What is Reinke Oedema?

2021-05-13 by No Comments

What is Reinke Oedema?

Reinke’s Oedema occurs where the surface of the vocal folds fill with fluid, becoming swollen and distended. Swelling is usually bilateral and symmetrical, but can occur on one vocal fold more than the other. You may have seen an image of your swollen vocal folds during nasendoscopy.

What causes Reinke edema?

Reinke’s edema is caused by vocal fold irritation from voice misuse, smoking, and/or conditions that irritate the vocal folds, such as backflow of stomach fluids to the voice box (laryngopharyngeal reflux).

Can Reinke’s edema be cured?

If Reinke’s edema fails to improve sufficiently following smoking cessation, microlaryngoscopic surgery is the main treatment option. Surgery for Reinke’s edema has unique difficulties, because the superficial lamina propria must be reduced – but not excessively, in order to preserve vibration of the vocal fold.

How is Reinke’s edema diagnosed?

Reinke’s edema is often diagnosed by an Ear, Nose & Throat (ENT) specialist or an Otolaryngologist by examination of the vocal cords. First, the doctor will review the patient’s medical history and symptoms, such as hoarseness, dysphonia, and reduced vocal range.

Is Reinke’s edema precancerous?

Reinke’s edema is a benign polypoid degeneration affecting vocal folds. Cigarette smoke is the primary risk factor.

Is Reinke’s edema reversible?

Conclusions: Abnormalities caused by smoking in Reinke’s edema in women are not fully reversible with surgery and smoking cessation.

How edema is treated?

Compression stockings

  1. Movement. Moving and using the muscles in the part of your body affected by edema, especially your legs, may help pump the excess fluid back toward your heart.
  2. Elevation.
  3. Massage.
  4. Compression.
  5. Protection.
  6. Reduce salt intake.

Is Reinke’s edema serious?

In fact, this complaint is one of the main reasons why more women than men with Reinke’s edema seek medical care. In rare cases, Reinke’s edema can progress to such a severe level that the enlarged vocal folds cause narrowing of the airway, causing breathing difficulties.

Is Reinke’s edema permanent?

Reinke’s edema develops slowly. Reinke’s edema is usually identified in patients age 40 and 60 years. However, since Reinke’s edema is a gradual, progressive condition, newly diagnosed patients have actually been experiencing the build-up of gelatinous fluid within their vocal folds for many years.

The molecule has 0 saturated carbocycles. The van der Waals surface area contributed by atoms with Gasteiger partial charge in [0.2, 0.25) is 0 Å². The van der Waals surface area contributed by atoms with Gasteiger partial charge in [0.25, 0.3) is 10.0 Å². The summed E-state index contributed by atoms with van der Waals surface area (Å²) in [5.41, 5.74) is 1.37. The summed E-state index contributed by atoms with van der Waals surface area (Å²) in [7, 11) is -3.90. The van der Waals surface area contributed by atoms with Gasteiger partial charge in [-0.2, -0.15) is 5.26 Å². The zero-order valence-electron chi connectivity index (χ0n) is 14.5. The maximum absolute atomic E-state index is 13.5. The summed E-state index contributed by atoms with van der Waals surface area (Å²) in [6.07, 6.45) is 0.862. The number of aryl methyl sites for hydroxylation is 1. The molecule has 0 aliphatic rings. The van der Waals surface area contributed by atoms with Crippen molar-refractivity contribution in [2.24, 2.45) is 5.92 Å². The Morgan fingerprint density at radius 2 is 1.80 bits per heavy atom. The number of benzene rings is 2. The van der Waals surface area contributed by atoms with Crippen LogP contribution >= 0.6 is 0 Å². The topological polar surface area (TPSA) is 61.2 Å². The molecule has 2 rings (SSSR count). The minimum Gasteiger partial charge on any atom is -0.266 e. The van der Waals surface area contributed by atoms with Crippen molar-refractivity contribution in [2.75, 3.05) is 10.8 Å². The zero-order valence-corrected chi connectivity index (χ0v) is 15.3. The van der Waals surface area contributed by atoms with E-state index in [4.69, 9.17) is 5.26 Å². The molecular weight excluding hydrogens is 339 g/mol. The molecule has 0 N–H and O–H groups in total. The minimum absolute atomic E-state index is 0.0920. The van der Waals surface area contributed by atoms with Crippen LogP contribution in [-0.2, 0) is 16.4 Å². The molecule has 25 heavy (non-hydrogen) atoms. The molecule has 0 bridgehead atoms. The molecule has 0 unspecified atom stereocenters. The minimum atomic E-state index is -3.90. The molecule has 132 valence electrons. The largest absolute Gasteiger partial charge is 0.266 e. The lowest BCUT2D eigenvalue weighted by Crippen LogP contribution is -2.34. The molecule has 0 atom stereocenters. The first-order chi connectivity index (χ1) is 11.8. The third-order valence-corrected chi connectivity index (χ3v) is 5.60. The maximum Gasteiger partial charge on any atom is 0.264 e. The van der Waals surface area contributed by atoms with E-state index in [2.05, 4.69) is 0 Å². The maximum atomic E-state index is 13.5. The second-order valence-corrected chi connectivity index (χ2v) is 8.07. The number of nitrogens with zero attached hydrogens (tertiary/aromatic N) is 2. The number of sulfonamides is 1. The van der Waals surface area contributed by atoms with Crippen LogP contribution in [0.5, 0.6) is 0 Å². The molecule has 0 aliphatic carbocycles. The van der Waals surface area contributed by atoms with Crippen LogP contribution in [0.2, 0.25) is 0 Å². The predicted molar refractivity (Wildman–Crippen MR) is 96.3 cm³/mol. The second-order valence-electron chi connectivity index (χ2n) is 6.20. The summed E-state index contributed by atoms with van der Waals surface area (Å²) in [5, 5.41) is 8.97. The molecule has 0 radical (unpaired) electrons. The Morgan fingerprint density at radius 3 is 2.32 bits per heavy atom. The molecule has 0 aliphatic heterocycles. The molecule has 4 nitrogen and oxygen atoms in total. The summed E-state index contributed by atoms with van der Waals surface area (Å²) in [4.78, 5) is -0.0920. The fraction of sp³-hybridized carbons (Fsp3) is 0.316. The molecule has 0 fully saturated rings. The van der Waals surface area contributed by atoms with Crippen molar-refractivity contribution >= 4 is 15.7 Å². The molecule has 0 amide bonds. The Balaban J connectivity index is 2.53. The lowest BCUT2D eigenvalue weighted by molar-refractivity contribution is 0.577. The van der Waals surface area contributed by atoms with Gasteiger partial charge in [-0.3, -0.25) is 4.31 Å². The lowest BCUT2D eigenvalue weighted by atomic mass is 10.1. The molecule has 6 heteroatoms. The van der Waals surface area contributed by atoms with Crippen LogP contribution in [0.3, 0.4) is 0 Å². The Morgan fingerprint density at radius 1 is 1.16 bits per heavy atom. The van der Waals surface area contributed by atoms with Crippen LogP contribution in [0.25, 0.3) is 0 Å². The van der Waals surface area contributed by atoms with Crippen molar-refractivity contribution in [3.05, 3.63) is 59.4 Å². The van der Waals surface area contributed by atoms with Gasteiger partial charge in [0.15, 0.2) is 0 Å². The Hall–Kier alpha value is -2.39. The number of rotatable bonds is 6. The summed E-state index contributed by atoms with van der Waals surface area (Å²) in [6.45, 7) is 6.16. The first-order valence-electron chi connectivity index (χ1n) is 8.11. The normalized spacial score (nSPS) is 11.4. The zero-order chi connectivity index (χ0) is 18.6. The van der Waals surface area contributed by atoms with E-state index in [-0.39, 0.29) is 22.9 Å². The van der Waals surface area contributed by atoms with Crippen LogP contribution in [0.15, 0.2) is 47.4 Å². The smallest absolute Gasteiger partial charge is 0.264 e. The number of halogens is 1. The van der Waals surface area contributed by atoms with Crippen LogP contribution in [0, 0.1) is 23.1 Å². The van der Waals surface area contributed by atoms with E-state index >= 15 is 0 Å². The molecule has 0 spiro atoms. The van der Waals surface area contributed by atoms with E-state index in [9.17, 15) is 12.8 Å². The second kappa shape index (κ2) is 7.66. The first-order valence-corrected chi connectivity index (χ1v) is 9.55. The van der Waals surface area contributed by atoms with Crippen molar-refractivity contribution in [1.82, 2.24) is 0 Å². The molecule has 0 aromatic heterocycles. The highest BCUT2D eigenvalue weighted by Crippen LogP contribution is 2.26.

What is Puberphonia?

Puberphonia (also known as mutational falsetto, functional falsetto, incomplete mutation, adolescent falsetto, or pubescent falsetto) is a functional voice disorder that is characterized by the habitual use of a high-pitched voice after puberty, hence why many refer to the disorder as resulting in a ‘falsetto’ voice.

Is there a second line treatment for Reinke’s edema?

There are two approaches two second-line treatment. If hoarseness and other voice complaints persist after treating the underlying causes of Reinke’s edema, surgical removal of Reinke’s edema material within the vocal folds may be necessary.

Are there any side effects after a tubal ligation?

For some there are no issues after the tubal ligation and these women are very happy with the decision they have made. For others something dreadful begins to take place. There is a name for the many symptoms that take place after a woman has had a tubal ligation. This is what many call Post Tubal Ligation Syndrome.

Where does the fluid in Reinke’s edema come from?

Reinke’s edema is the swelling of the vocal cords due to fluid ( edema) collected within the Reinke’s space. First identified by the German anatomist Friedrich B. Reinke in 1895, the Reinke’s space is a gelatinous layer of the vocal cord located underneath the outer cells of the vocal cord.

When does Reinke’s edema occur on both vocal cords?

This slows the vocal cord vibration, which results in a deepened and hoarse voice. Because men normally have a lower voice than women, the change is more noticeable in women. Edema usually occurs on both vocal cords. This is known as bilateral Reinke’s edema.